Cheryl Hughes: Hold the Light
Several times during my life with Garey, I have been an electrician’s assistant, a carpenter’s assistant, a plumber’s assistant, and a mechanic’s assistant. I dig through tool bags for the right screwdriver, pair of plyers, wrench or drill bit, while Garey is under a cabinet, under a sink, under a commode, under a backhoe or under a floor. Mostly, however, I hold the light.
Electrical, plumbing, carpentry and mechanical jobs are pretty tedious and sometimes, even downright nerve wracking. They take a lot of focus, which means, occasionally I have to be a mind reader or at least anticipate Garey’s next move. He will stop what he’s doing, stare then look around.
“Phillips head?” I might ask, holding up the screwdriver. “Wire cutters?” “Pliers?”
“Move to the other side of me,” he says. “Now, come back around.” “A little higher.” These are all directives involving when, where and how to hold the light. There are rules that govern how to hold the light. I’ve taken note of them over the years.
Rule Number One: Do not shine the light into the eyes of the person you are holding the light for. They really hate that! Garey’s response to this faux pas is the same every time. “I can see my eyeballs,” he says, “shine it onto what I’m working on.”
Rule Number Two: Do not drop the light onto the head of the person you are holding the light for. That rule is not as imperative today, in the era of small high beam flashlights, as it was in the bygone days of large black police flashlights. Still, it’s best not to do it if it can be helped.
Rule Number Three: No distracting behavior. Don’t chew gum and pop bubbles. Don’t eat crunchy things, like chips. Don’t hum. Let me add a qualifier to that last one. Don’t hum like I do. I tend to hum the same melody line over and over until I’ve driven even the cats from the room. I’ve been told by my daughter that it is very annoying.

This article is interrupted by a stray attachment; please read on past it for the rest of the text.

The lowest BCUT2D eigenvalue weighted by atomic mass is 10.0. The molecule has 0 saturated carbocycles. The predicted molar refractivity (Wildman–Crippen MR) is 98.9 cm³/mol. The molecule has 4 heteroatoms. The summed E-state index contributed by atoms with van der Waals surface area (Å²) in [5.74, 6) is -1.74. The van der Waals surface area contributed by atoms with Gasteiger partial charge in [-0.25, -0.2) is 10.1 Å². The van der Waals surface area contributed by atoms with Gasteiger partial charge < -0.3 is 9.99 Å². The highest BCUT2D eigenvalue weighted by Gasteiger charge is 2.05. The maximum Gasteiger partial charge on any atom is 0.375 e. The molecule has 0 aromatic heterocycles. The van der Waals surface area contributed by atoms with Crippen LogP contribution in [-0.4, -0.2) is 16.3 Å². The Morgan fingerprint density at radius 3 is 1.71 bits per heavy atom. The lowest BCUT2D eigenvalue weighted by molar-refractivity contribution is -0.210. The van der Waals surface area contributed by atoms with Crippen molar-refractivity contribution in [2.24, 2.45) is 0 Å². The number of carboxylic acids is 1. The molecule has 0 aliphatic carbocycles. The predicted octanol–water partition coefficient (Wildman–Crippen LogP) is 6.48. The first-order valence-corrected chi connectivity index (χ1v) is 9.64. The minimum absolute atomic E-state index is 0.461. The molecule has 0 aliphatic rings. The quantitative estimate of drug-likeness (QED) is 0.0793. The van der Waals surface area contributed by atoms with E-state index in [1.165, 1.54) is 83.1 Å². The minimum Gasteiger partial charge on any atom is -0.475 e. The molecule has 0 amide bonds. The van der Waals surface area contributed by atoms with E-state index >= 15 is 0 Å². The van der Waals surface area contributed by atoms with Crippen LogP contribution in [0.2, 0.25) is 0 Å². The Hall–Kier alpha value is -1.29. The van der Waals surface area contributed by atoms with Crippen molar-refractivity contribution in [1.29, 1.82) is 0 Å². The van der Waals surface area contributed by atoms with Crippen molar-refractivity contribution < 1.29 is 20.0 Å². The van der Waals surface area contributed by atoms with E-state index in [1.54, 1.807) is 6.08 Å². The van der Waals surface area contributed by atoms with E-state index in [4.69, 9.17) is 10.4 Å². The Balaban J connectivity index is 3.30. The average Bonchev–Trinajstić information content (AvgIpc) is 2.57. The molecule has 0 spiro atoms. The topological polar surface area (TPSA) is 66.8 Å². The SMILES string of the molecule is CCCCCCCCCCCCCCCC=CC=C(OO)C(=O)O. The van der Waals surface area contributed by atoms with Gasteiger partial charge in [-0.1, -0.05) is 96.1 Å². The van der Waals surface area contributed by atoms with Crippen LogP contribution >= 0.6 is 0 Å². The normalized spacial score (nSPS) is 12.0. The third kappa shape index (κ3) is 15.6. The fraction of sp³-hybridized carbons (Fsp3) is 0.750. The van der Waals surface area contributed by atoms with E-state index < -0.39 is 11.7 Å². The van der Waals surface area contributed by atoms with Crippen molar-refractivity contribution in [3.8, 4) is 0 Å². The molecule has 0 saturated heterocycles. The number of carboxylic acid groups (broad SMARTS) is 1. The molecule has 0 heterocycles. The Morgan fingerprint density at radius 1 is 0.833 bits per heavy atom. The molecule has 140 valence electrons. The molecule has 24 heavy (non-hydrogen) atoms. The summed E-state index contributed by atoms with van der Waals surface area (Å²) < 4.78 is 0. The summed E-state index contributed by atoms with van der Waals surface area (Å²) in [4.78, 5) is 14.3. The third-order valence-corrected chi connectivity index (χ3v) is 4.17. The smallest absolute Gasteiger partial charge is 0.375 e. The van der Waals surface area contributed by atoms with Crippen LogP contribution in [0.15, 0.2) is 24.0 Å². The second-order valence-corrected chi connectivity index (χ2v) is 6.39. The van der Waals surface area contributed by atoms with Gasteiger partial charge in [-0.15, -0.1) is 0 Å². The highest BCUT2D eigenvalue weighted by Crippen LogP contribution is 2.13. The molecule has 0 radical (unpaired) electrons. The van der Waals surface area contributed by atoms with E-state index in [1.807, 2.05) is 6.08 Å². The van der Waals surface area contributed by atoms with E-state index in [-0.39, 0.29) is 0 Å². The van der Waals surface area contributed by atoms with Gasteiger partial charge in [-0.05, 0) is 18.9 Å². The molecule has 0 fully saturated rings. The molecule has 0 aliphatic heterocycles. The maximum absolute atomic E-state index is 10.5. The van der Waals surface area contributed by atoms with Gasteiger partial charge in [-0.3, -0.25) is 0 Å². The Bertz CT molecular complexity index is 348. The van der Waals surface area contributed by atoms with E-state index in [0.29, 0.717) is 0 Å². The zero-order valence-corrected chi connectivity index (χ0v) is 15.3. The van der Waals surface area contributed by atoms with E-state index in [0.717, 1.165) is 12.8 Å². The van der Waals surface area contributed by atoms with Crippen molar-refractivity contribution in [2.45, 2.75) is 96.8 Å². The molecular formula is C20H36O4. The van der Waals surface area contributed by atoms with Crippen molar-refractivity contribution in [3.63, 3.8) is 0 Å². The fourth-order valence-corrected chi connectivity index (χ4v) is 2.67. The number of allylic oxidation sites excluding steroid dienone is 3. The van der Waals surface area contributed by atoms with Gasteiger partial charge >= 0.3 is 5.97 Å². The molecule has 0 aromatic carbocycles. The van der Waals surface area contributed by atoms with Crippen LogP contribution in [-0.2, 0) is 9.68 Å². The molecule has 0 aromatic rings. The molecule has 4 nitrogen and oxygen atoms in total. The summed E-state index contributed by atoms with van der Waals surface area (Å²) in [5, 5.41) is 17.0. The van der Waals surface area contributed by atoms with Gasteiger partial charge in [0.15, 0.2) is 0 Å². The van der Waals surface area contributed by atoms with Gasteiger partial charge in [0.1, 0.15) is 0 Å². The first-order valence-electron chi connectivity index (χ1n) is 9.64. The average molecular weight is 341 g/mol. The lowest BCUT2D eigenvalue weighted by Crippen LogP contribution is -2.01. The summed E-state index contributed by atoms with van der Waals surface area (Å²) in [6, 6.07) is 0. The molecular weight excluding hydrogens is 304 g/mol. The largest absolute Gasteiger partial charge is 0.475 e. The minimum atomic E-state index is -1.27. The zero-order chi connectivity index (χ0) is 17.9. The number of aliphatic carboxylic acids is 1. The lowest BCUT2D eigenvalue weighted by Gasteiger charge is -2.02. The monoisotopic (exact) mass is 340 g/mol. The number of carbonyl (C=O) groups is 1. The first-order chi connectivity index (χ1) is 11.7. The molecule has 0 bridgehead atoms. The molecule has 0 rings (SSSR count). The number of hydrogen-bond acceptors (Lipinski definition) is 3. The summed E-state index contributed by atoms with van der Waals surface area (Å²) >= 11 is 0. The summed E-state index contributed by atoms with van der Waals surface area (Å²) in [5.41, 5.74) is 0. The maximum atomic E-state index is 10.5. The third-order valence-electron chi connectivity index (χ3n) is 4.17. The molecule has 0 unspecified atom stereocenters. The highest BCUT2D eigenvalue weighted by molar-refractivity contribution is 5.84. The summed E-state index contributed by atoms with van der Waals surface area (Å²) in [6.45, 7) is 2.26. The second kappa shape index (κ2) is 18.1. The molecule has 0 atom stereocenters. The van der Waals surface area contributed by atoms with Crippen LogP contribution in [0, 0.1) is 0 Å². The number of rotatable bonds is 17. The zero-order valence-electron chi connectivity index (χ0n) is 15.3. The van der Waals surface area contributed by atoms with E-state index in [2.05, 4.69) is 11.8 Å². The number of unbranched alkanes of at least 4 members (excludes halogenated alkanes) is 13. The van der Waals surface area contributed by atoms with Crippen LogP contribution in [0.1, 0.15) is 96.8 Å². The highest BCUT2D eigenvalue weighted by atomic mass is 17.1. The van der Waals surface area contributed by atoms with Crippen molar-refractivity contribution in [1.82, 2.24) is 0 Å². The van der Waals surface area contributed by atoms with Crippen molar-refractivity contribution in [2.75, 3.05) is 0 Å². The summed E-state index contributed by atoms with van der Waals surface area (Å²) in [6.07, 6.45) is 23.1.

Rule Number Four: Absolutely NO suggestions. “Why don’t you…What if you…It looks like to me,” are all off the table for the light holder, no matter how helpful you think your suggestions might be. You will succeed only in irritating the person you are holding the light for.
Rule Number Five: This rule is rather lengthy but very, very important. If the person you are assisting is working under the floor, do not move the light away from the area where he is working in order to shine the light into another area under the floor where your cat is crying and seems to be stuck. Pay special attention to this rule if the person of the first part is lying on his back and has just said, “There ain’t room enough under here to cuss a cat!” The cat will prove him wrong, and you will have assisted him in doing so. (You need to remember that cats rarely get stuck, or lost, for that matter. They’re usually just waiting for an opportunity to do something ornery, like jump onto the chest of someone lying on his back under a floor.)
Holding the light is a very important job. Don’t be discouraged if you mess up the first few times you try your hand at it. The skill takes years to perfect. I’ve been holding the light for Garey for 47 years, and I learn new stuff all the time. Just this week, I learned you don’t lay a plastic flashlight down on a recently used stove burner. Luckily for me, both the flashlight and stove were black, so no major harm done. Thirty minutes and a bag of ice later, that melted plastic popped right off.